An Open Letter to a Review Board

The game sanctuaries and wildlife management areas of Nova Scotia

The Nova Scotia Department of Natural Resources is carrying out a controversial "evaluation" of the 26 game sanctuaries and wildlife management areas in the province. To learn more, you can visit their web site:

Dear NS Department of Natural Resources,

It is good to hear that you have extended the deadline for the public to voice their opinions on the status change of the sanctuaries of Nova Scotia. However, I would like to see the deadline extended to November 30, 2005 to give everyone (even those who spend only the summer in the areas in question) time to get their thoughts together and submit them to the department.

My main focus is on the Liscomb Game Sanctuary, but I would like to see other sanctuaries around the province retain their status, too. We need more of these wilderness areas, not less. And as I understand it, we are well below the national average for protected areas.

In your evaluation of the Liscomb Game Sanctuary, you have decided that "removing the sanctuary designation will have no negative impact on wildlife populations." However, since you cannot predict the future of Crown Lands around the province, I would say that you are wrong.

First, Crown Lands are open to companies who want to log, mine or develop. All of these activities have a negative impact on the wildlife.

Second, at this time, big game hunters are not allowed to hunt in the Game Sanctuary. If it were Crown Land, they would have that option. Killing one animal has a negative impact on the wildlife population.

I used my common sense to come to these conclusions. I hope that common sense prevails when the department makes their decision, and the Liscomb Game Sanctuary will remain as a sanctuary.

Furthermore, the clear-cutting that is taking place in the game sanctuary should stop. Large sections of land have been stripped to the bone. Nobody can honestly say that the destruction of these areas did not have a negative impact on the wildlife that once lived there.

In a recent letter to Ms. Martin (Bay of Islands) from Tony Duke (Manager, Wildlife Resources), he wrote, "The Provincial forest inventory, updated with 2004 satellite images, shows that 27 per cent of the Sanctuary has been harvested within the last 25 years. Furthermore I am sure you would find that 25 year old clear cuts had regenerated to what most people would characterize as forested."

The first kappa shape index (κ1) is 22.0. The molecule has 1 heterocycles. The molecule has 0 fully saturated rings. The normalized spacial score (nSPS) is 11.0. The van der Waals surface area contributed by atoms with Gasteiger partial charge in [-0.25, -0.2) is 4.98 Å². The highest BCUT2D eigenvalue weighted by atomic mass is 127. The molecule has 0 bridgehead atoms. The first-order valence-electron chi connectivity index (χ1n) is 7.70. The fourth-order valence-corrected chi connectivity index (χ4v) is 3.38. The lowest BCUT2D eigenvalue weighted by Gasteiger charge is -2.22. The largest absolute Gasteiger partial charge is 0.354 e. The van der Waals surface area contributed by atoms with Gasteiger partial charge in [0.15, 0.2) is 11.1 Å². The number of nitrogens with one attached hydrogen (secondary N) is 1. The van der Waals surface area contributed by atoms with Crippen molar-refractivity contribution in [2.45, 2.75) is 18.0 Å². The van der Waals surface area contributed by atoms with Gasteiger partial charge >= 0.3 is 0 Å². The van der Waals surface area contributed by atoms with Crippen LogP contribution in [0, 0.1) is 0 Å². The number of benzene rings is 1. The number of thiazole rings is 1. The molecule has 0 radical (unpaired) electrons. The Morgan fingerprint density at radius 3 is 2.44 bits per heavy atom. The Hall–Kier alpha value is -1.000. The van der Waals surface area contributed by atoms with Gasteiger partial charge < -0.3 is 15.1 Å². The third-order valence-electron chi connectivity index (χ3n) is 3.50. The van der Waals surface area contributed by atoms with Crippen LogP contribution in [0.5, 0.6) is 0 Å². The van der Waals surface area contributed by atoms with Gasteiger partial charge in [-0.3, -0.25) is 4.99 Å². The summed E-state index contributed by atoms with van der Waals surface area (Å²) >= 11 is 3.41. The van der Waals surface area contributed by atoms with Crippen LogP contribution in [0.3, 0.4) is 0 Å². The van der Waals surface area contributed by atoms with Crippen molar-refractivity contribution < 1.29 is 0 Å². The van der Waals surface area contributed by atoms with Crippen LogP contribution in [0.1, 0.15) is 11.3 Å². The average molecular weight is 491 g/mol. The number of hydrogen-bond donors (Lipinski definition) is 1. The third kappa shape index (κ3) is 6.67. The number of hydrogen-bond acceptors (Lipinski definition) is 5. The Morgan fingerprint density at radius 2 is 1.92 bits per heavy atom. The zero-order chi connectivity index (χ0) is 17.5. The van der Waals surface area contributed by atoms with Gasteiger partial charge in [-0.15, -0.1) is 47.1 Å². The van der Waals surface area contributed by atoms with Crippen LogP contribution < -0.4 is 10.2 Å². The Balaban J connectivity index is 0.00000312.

I see two things wrong with this.

First: 27 per cent of your house is a large portion when you would like to live in 100 per cent of it. Imagine living in only 80 per cent of your home while you waited 15 years for the damaged areas to be repaired. Imagine losing your prized possession during the destruction, and possibly a loved one. Then you can imagine the deer, raccoons, rabbits and pheasants moving from their familiar habitat to a new area when the humans moved in to take away their home. I would call that a negative impact.

Second: After 25 years, the clear-cut areas would be Ścharacterized as forested' to most. In other words, the land was stripped and left to fend for itself. Was there replanting done? I'll be not. Never have I seen trees planted in clear-cut areas on the Eastern Shore.

In the same letter written by Mr. Duke, he states, "Our sanctuaries and management areas were established for many different reasons but none of them was wilderness protection."

I take offence to this statement. What is trying to be covered up here?
I am not stupid, and even if I was, I have a dictionary: Sanctuary; noun: place protected by law where animals etc. can live without interference.

And I have access to past records (from the Nova Scotia Public Lands Coalition web site):

"The Nova Scotia government recognized the grandeur of this land in the 1920s with the establishment of the Liscomb Game Sanctuary. The intent was to Ścreate a game reserve (and) . . . a Provincial Park where tourists can enjoy beautiful scenery, fishing, and the greatest hunting of all, camera hunting' (Nova Scotia Dept. Lands & Forests, 1928 Report).

In order for the animals to be protected, the wilderness has to be protected. That is just part of the deal. No trees -- no animals.

Now is not the time to buckle under the pressure of big corporations.
Stand tall and show some true grit.

I understand that forested areas must be managed, but clear-cutting is not the answer. Methods that are less destructive are available. The local logging companies need to get with the times, even if it cost them more.

Once it is gone, it is gone forever.

In the years to come, the wilderness value of the Liscomb Game Sanctuary will be recognized and it won't be by selling the trees.

Diana Lynn Tibert
Milford, NS

Writer and horticulturalist Diana Lynn Tibert edited shunpiking magazine's spring gardening supplement in 2001. She may be reached at

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